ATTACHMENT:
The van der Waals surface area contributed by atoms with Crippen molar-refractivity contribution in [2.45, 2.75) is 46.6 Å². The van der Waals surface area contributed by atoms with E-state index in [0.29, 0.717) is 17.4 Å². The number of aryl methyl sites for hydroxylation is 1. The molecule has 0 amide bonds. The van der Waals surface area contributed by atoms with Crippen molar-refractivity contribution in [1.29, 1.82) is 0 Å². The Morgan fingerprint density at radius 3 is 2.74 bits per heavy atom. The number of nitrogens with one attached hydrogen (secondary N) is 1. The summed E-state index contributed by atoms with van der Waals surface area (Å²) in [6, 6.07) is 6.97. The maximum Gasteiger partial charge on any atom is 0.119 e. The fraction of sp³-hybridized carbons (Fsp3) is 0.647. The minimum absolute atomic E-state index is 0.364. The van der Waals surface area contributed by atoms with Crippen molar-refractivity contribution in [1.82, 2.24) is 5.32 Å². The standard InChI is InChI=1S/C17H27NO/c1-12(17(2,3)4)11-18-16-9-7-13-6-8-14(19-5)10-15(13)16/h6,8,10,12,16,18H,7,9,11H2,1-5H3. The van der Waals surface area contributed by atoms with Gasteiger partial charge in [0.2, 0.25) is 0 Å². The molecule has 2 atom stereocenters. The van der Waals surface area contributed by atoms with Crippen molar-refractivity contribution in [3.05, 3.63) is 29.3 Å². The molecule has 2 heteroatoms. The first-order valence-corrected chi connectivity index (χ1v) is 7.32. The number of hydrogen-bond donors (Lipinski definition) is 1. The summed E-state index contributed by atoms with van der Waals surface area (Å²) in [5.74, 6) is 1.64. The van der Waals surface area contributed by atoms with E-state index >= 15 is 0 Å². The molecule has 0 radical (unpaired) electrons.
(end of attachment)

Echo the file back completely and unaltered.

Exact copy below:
The van der Waals surface area contributed by atoms with Crippen molar-refractivity contribution in [2.45, 2.75) is 46.6 Å². The van der Waals surface area contributed by atoms with E-state index in [0.29, 0.717) is 17.4 Å². The number of aryl methyl sites for hydroxylation is 1. The molecule has 0 amide bonds. The van der Waals surface area contributed by atoms with Crippen molar-refractivity contribution in [1.29, 1.82) is 0 Å². The Morgan fingerprint density at radius 3 is 2.74 bits per heavy atom. The number of nitrogens with one attached hydrogen (secondary N) is 1. The summed E-state index contributed by atoms with van der Waals surface area (Å²) in [6, 6.07) is 6.97. The maximum Gasteiger partial charge on any atom is 0.119 e. The fraction of sp³-hybridized carbons (Fsp3) is 0.647. The minimum absolute atomic E-state index is 0.364. The van der Waals surface area contributed by atoms with Crippen molar-refractivity contribution in [1.82, 2.24) is 5.32 Å². The standard InChI is InChI=1S/C17H27NO/c1-12(17(2,3)4)11-18-16-9-7-13-6-8-14(19-5)10-15(13)16/h6,8,10,12,16,18H,7,9,11H2,1-5H3. The van der Waals surface area contributed by atoms with Gasteiger partial charge in [0.2, 0.25) is 0 Å². The molecule has 2 atom stereocenters. The van der Waals surface area contributed by atoms with Crippen molar-refractivity contribution in [3.05, 3.63) is 29.3 Å². The molecule has 2 heteroatoms. The first-order valence-corrected chi connectivity index (χ1v) is 7.32. The number of hydrogen-bond donors (Lipinski definition) is 1. The summed E-state index contributed by atoms with van der Waals surface area (Å²) in [5.74, 6) is 1.64. The van der Waals surface area contributed by atoms with E-state index >= 15 is 0 Å². The molecule has 0 radical (unpaired) electrons.